Jordan Valley Solidarity calls on UN to act against ethnic cleansing
On 28th May 2014 seventy men, women and chidlren from the Jordan Valley gathered outside the UN office in Ramallah and delivered a letter to Ban Ki-Moon: “We write to you to ask urgent action against Israel’s systematic policy of forced transfer and ethnic cleansing of the Palestinian people, in particular the Palestinian farmers and Bedouin communities and communities located in the so-called Area C of the occupied West Bank,” posed the letter.
The protests began after the houses and animal enclosures of thirteen families in Abu Al Jaj Refugee Camp in the Jordan Valley were demolished. It was said that their homes were too close to the Israeli settlement Ntsuwah.
Some 20 years ago, under the Interim Agreement, the West Bank was divided into three areas A, B and C. Most of the Jordan Valley falls under Area C, over which Israel has retained almost complete control. Israel severely restricts Palestinian construction and development in Area C yet Israeli settlements, closed military zones and nature reserves make up around 94 per cent of the Jordan Valley.
Palestinians living there are pushed out through demolitions, military harassment, and limitations on resources and movement. In 2014 alone 248 structures were demolished, 492 people displaced and 802 Palestinians injured by the Israeli army.
“Their ongoing prerogative is to ethnically cleanse the area,” says Rasheed Khudairi, co-ordinator of the Jordan Valley Solidarity Campaign.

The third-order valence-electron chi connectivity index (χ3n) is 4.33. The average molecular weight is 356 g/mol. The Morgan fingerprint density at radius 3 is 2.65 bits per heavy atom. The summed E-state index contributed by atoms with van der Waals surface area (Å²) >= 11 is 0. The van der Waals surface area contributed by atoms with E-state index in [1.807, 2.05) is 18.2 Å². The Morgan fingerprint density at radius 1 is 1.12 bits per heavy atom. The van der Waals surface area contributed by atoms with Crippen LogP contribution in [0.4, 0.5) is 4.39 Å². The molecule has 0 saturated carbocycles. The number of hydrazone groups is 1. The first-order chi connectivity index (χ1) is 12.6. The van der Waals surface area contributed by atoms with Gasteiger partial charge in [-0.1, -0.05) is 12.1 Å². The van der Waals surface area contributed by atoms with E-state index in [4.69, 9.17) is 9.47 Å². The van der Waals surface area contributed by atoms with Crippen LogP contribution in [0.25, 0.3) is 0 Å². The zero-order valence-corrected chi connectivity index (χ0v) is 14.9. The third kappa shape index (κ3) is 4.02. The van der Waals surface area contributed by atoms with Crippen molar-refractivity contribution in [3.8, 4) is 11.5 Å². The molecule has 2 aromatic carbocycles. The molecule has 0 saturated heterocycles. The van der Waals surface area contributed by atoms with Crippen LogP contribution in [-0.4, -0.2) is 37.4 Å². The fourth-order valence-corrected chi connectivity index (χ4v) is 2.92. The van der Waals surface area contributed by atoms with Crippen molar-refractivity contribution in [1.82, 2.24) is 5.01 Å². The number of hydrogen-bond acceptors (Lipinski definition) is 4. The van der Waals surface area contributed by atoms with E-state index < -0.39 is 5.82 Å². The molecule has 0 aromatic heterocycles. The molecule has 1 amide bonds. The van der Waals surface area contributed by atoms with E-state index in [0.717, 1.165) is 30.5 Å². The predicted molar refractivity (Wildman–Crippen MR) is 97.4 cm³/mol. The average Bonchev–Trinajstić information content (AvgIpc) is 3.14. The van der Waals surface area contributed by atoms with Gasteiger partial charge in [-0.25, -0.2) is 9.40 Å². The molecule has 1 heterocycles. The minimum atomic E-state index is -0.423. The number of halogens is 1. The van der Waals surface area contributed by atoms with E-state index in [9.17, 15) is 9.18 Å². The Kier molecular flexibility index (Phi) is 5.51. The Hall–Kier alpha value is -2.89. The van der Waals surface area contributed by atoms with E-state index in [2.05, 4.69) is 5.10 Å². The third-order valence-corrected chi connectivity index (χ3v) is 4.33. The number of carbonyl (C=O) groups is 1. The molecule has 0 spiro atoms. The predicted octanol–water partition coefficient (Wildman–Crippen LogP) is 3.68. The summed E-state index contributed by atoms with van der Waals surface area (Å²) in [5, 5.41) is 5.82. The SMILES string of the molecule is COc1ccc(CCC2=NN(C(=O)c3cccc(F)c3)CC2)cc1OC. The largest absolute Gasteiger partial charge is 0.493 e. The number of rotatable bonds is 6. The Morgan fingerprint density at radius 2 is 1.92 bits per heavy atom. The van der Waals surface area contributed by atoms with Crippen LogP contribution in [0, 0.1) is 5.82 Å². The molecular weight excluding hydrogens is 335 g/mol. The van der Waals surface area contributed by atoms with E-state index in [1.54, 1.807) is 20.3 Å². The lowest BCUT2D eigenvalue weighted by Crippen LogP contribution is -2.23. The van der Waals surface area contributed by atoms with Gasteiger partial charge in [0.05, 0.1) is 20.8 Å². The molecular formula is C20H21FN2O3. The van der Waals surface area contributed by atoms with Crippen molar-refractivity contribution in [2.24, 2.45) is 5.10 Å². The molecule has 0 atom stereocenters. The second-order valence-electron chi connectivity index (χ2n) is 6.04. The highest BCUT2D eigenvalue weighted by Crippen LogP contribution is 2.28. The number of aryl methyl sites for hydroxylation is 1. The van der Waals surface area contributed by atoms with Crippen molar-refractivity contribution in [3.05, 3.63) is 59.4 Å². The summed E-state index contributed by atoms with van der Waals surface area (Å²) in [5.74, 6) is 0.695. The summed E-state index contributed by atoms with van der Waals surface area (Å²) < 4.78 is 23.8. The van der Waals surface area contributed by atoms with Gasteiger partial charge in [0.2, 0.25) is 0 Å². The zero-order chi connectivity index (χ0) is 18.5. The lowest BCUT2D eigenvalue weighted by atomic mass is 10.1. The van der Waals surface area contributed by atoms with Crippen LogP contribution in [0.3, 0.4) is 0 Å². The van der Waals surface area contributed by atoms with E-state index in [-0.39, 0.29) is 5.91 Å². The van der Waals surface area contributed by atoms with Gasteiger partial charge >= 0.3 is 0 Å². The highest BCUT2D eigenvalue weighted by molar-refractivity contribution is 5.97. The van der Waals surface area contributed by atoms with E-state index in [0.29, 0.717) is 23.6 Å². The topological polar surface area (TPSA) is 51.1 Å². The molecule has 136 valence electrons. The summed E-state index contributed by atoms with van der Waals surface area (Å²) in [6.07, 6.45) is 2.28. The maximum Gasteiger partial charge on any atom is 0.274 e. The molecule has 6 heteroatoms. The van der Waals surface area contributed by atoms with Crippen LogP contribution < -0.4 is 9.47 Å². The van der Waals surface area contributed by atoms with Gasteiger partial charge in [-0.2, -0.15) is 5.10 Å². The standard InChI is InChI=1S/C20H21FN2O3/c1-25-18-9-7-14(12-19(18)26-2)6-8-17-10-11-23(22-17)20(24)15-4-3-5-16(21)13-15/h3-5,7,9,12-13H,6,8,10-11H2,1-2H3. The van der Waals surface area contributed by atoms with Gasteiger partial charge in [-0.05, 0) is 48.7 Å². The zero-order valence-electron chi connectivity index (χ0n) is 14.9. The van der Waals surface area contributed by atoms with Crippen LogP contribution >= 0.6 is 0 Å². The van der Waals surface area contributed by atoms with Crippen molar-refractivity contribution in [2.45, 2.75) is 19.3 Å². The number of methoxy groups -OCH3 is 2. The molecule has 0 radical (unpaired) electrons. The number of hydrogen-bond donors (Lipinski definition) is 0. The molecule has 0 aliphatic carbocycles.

Khderat says that authorities do give people notice before they demolish their houses, but sometimes only a few days. That only leaves a short space of time to work with lawyers to save their homes. “As a side note,” says Rasheed, “the Palestinian Authority should pay a lawyer for the communities under demolition threat, but most of the time they don’t.”
“Israel does not provide alternative housing,” he continues, “as they want Palestinians to leave the area. Some people have to move to nearby cities in Area A such as Tubas or Jericho. Others chose to stay on their land living in tents and temporary barracks. Sometimes materials for such emergency housing is donated by NGOs or provided by the UN but it almost never arrives fast enough and usually does not cover the amount of people in need.”
The Jordan Valley shares a border with Jordan, it has rich land for agriculture and a lot of water. But transportation routes to agricultural land and water resources mean that Palestinians find it hard to take advantage of this. In the meantime, Israeli settlements have been able to develop profitable businesses.
“All of the Israeli settlements in the valley are agricultural, producing products such as dates, oranges, bananas, etc,” says Khderat. “Israel provides them with free water, electricity, and land making their production costs far below average. This undercuts the price of the product thus serving the interests of Israel as well as its markets in Europe and the United States.”
“Water is a main resource in the valley, coming from the Jordan River, the Dead Sea, and many fresh springs. Israel controls all the water, providing it to the settlers for free and severely limiting Palestinian access to the resource. Palestinians are also prevented from collecting rain water and digging wells deeper than 150 metres. Israelis often dig deeper wells right next to Palestinian wells thus collecting all the water in the area rendering the Palestinian wells useless.”
Israeli authorities have separated communities in the Jordan Valley from each other through a series of military firing zones and checkpoints, making it difficult for them to come together to resist. “This has made unification of the valley difficult,” says Rasheed. Jordan Valley Solidarity are working on a popular council to unify activists in the valley, of which he says more and more people are becoming involved in.
“The international community is quite ignorant of the situation. Most media and aid focuses on areas A and B, claiming that area C is under Israeli law so they cannot do anything. Many people, even in Palestine, are unaware of the importance and value of the Jordan Valley, as mentioned above.”